Microsoft recently made the Microsoft Graph Activity Logs available as part of the Microsoft Entra ID diagnostic settings. This means we can use the MicrosoftGraphActivityLogs Table to enrich custom detections and analytic rules.
Within this post I want to elaborate closer on an attack scenario for workload identities that leverage workload identity federation and don’t have any persistent credentials or long lived secrets. But one type of credential artefacts is still theft-able — the short lived access tokens.
Adversaries can try to exfiltrate the access token from the CI/CD environment such as a GitHub action and replay the token within another system to access Entra ID protected resources.
This tactic could also be used in scenarios with App Registrations that leverage certificates or clients secrets where adversaries don’t have access to the credentials but get possession of the access token due to exposure in cleartext such as in log files or decrypted TLS traffic.
Stealing and replaying workload identity access tokens
To demonstrate a scenario to steal and replay an access token of a workload identity, I prepared a demo scenario with a GitHub action that acquires access tokens for the Microsoft Graph API and the Azure Resource Manager API. The pipeline leverages federated credentials (also referred to as workload identity federation).
An attacker with access to the CI environment can modify the CI pipeline to exfiltrate the Entra ID access token, e.g. via outgoing webhook or DNS and the replay the access token to call protected resources such as the Microsoft Graph API.
Full example of the GitHub Action workflow: ITDR/.github/workflows/token-theft-demo.yml at main · nicolonsky/ITDR
If the token was issued for Microsoft Graph resources, it is fairly simple to estimate the applicable permissions as they hide within the scopes of the JWT:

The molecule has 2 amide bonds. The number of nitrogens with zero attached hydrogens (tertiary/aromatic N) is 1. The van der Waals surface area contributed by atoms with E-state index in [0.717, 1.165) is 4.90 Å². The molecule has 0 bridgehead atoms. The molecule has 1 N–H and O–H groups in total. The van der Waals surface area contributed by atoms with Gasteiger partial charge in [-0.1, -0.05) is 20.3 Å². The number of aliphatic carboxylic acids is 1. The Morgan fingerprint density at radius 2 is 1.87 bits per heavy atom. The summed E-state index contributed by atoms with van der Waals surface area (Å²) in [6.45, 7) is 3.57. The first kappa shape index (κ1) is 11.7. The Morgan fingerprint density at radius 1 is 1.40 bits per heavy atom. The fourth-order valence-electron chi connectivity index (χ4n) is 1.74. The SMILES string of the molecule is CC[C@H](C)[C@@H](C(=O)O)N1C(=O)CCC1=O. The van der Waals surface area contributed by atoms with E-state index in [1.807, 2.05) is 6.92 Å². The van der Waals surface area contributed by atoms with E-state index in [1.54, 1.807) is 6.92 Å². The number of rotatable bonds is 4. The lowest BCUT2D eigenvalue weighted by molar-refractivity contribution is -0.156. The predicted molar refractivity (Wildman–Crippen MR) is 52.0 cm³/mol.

In my example I automated the token replay with a simple pipedream workflow that extracts the incoming access token from the webhook and performs a Microsoft Graph API request.
This automated replay has the advantage, that we do not need to worry about the expiration and can directly replay the token after exfiltration. In an advanced scenario we could even check the included permissions that are described as scopes within the token to find a potential target or writeable scope of the acquired token.
This activity can be detected based on the AADServicePrincipalSignInLogs which contains information about the sign-in of the workload identity.
The Microsoft Graph API call from the replayed access token is visible within the MicrosoftGraphActivityLogs table.
The useful thing is, that we can lookup the corresponding sign-in for each Microsoft Graph activity based on the UniqueTokenIdentifier / SignInActivityId.
When the IPAddress between the token issuance and activity doesn’t match, we have a strong indicator, that the token was replayed by a malicious actor. Additionally, we can also include the Azure Activity Logs within our detection, to also detect abuse based on Azure Activity and not only Microsoft Graph calls.
You can find the full detection within my new ITDR GitHub Repository: ITDR/Detections/T1528.Entra.ServicePrincipalAccessTokenReplay.md at main · nicolonsky/ITDR (github.com).
The query can also be used directly for a Sentinel analytics rule - simply adjust the detection frequency 🕵️♂️.
You can find an export of the rule on GitHub as well: ITDR/AnalyticRules/T1528.Entra.ServicePrincipalAccessTokenReplay.json at main · nicolonsky/ITDR (github.com)